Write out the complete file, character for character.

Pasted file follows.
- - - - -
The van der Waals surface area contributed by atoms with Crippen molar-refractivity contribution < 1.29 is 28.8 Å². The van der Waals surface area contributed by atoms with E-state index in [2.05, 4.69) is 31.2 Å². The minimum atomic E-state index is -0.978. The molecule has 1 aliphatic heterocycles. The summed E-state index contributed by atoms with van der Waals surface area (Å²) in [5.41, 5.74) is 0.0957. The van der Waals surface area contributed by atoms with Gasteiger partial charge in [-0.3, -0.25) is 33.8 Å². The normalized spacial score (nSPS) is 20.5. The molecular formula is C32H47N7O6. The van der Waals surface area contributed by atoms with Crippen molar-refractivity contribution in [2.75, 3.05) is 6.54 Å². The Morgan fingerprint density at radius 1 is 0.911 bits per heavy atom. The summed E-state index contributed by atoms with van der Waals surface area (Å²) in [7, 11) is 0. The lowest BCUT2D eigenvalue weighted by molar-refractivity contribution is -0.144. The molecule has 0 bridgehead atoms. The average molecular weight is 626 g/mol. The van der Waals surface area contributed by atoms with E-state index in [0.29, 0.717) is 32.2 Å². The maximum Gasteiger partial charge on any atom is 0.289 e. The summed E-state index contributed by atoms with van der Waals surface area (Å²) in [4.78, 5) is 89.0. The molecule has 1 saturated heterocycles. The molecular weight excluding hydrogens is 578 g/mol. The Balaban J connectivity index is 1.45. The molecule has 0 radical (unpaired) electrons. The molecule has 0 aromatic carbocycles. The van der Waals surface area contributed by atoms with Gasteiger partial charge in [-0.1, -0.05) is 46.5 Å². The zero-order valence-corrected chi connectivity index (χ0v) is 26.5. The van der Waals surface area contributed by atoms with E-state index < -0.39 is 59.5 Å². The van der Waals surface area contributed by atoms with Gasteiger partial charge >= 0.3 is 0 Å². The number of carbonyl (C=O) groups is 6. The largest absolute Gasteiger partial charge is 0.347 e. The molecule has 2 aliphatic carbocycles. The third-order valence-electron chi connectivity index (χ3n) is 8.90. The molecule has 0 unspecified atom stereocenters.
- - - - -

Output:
The van der Waals surface area contributed by atoms with Crippen molar-refractivity contribution < 1.29 is 28.8 Å². The van der Waals surface area contributed by atoms with E-state index in [2.05, 4.69) is 31.2 Å². The minimum atomic E-state index is -0.978. The molecule has 1 aliphatic heterocycles. The summed E-state index contributed by atoms with van der Waals surface area (Å²) in [5.41, 5.74) is 0.0957. The van der Waals surface area contributed by atoms with Gasteiger partial charge in [-0.3, -0.25) is 33.8 Å². The normalized spacial score (nSPS) is 20.5. The molecular formula is C32H47N7O6. The van der Waals surface area contributed by atoms with Crippen molar-refractivity contribution in [2.75, 3.05) is 6.54 Å². The Morgan fingerprint density at radius 1 is 0.911 bits per heavy atom. The summed E-state index contributed by atoms with van der Waals surface area (Å²) in [7, 11) is 0. The lowest BCUT2D eigenvalue weighted by molar-refractivity contribution is -0.144. The molecule has 0 bridgehead atoms. The average molecular weight is 626 g/mol. The van der Waals surface area contributed by atoms with E-state index in [0.29, 0.717) is 32.2 Å². The maximum Gasteiger partial charge on any atom is 0.289 e. The summed E-state index contributed by atoms with van der Waals surface area (Å²) in [4.78, 5) is 89.0. The molecule has 1 saturated heterocycles. The molecular weight excluding hydrogens is 578 g/mol. The Balaban J connectivity index is 1.45. The molecule has 0 radical (unpaired) electrons. The molecule has 0 aromatic carbocycles. The van der Waals surface area contributed by atoms with Gasteiger partial charge in [-0.1, -0.05) is 46.5 Å². The zero-order valence-corrected chi connectivity index (χ0v) is 26.5. The van der Waals surface area contributed by atoms with E-state index < -0.39 is 59.5 Å². The van der Waals surface area contributed by atoms with Gasteiger partial charge >= 0.3 is 0 Å². The number of carbonyl (C=O) groups is 6. The largest absolute Gasteiger partial charge is 0.347 e. The molecule has 2 aliphatic carbocycles. The third-order valence-electron chi connectivity index (χ3n) is 8.90. The molecule has 0 unspecified atom stereocenters.